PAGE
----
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The Hidden Costs to Trying to Avoid Bankruptcy

As a Constitutional right, bankruptcy has been part of our nation’s financial system from its inception. Businesses regularly use the bankruptcy process as a strategy to move forward, but individuals often are reluctant to avail themselves of bankruptcy. Dealing with debt is an exhausting distraction that can be managed by bankruptcy, yet the stigma attached to it prevents people from taking advantage of the opportunity to wipe the slate. Instead, they pursue alternatives – anything to avoid the dreaded bankruptcy. However, people living in a difficult financial situation should be aware of some of the challenges they might encounter if they go to great lengths to avoid bankruptcy.

Why do people avoid bankruptcy in the first place?

The two most common reasons for avoiding bankruptcy are shame and concern for credit. However, shame can come to a debtor who doesn’t pursue bankruptcy. When the debts pile up, foreclosure, repossession, and garnishment are among the collection strategies used by creditors, all of which are potentially embarrassing and lead to public exposure of financial woes. There is little doubt that credit can be impacted by bankruptcy. In reality, many individuals and couples contemplating a mountain of debt already have factors that likely had or will eventually have a negative impact on their credit. In addition, you can’t start to rehabilitate your credit until you have brought all your debts current. Bankruptcy starts the clock over and lets the debtor start the process of rebuilding credit.

Creditors come at you from all sides.

Individuals and couples in dire financial straits rarely have only one creditor. Utilities, credit cards, mortgage holders or landlords, auto finance, and so many other possible creditors all expect monthly payments. Once one bill falls behind, the rest tend to follow. As a result, the calls from the creditors, or from collections agencies, can multiply quickly. It can be overwhelming to deal with so many demands, and often the most insistent creditor is the least important. A bankruptcy case consolidates all these matters into one, streamlined procedure, and it puts an end to the creditor calls and institutes a fair process for resolving all debt issues. Whether it’s a Chapter 7 or Chapter 13 process, the bankruptcy case will let a debtor work on the big picture instead of being hounded.

Negotiating and resolving credit issues can get expensive.

Every creditor wants their entire debt paid off in full. If payment is late, there may also be additional late charges and interest. If they have elected to pursue legal remedies, they may be entitled to attorney fees. At times, creditors try to resolve the individual debts through negotiation, or work with an agency that can consolidate some but not all the outstanding debt. The time and effort can be enormous. Each creditor is motivated to get as much as possible, and they are not interested in helping debtors to address any other outstanding debts.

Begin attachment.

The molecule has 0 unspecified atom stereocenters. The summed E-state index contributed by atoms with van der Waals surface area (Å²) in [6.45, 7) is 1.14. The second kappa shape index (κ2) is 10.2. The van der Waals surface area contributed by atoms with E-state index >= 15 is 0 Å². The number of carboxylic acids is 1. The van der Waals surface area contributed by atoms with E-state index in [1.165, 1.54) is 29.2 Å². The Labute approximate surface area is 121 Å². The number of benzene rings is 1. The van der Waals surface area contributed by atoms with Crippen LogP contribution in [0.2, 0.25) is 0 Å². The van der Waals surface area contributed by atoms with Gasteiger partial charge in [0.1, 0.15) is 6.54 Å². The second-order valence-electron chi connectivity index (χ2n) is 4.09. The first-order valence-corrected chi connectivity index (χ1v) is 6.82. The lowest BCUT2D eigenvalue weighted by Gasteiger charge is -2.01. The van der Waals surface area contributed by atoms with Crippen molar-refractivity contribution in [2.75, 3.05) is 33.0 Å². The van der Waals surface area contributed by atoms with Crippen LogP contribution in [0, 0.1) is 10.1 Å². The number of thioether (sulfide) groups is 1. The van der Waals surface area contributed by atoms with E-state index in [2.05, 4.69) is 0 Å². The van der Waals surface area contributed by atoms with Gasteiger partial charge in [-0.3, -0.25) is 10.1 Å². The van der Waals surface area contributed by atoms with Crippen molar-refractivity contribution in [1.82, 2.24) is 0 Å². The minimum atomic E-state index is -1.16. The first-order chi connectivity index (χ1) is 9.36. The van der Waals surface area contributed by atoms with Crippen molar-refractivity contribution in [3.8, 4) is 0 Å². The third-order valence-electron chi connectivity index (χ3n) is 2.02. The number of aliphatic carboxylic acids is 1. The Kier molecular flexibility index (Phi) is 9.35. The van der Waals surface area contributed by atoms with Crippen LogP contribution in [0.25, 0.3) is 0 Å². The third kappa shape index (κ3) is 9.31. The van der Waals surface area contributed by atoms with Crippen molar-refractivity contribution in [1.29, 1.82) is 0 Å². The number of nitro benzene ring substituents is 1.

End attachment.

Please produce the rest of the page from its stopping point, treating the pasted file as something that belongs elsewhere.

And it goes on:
Depending on the kind of debt, creditors can force legal proceedings or alternative dispute resolution remedies, all of which present either a risk if undertaken alone, or a cost if entered into with counsel. For example, an eviction process will be before one Judge and a collection case before another, and neither judge will be considering all the other debt – only the specific issue at hand.

In a bankruptcy proceeding, all creditors are subject to the same rules, which are determined by law, making the process much more streamlined and efficient. A Chapter 7 can get wrapped up in a matter of weeks, and a Chapter 13 will set out clear guidelines for the debtor, and, instead of a chorus of creditors, a judge will decide whether the plan is acceptable.

Tapping emergency funds to make payments is risky and expensive.

When faced with a mounting pile of debt, the wish can be to pay it all off by obtaining a loan or finding some other source of funds. Commercial loans are not easy to come by when a person is under water with debt, and the terms will definitely include high interest. Borrowing money from friends or family may not be at as high an interest rate, but the cost for failing to pay could be the loss of the relationship. Some people are tempted to borrow against or cash in their retirement savings. This comes with high interest rates, or tax consequences, steep penalties, the loss of long-term security, and creditors can’t generally get at retirement funds. Depending on the amount of debt at issue, these solutions can result in a worse outcome than the original debt.

When debt has become a problem, it can be hard to figure out how to get out from under it. Before dismissing bankruptcy as an alternative, confer with an experienced debtor’s attorney who can help you to strategize the best course forward. Barkley & Kennedy Chartered has been advising Maryland debtors both in and out of bankruptcy for decades. Contact us for a consultation about your situation today.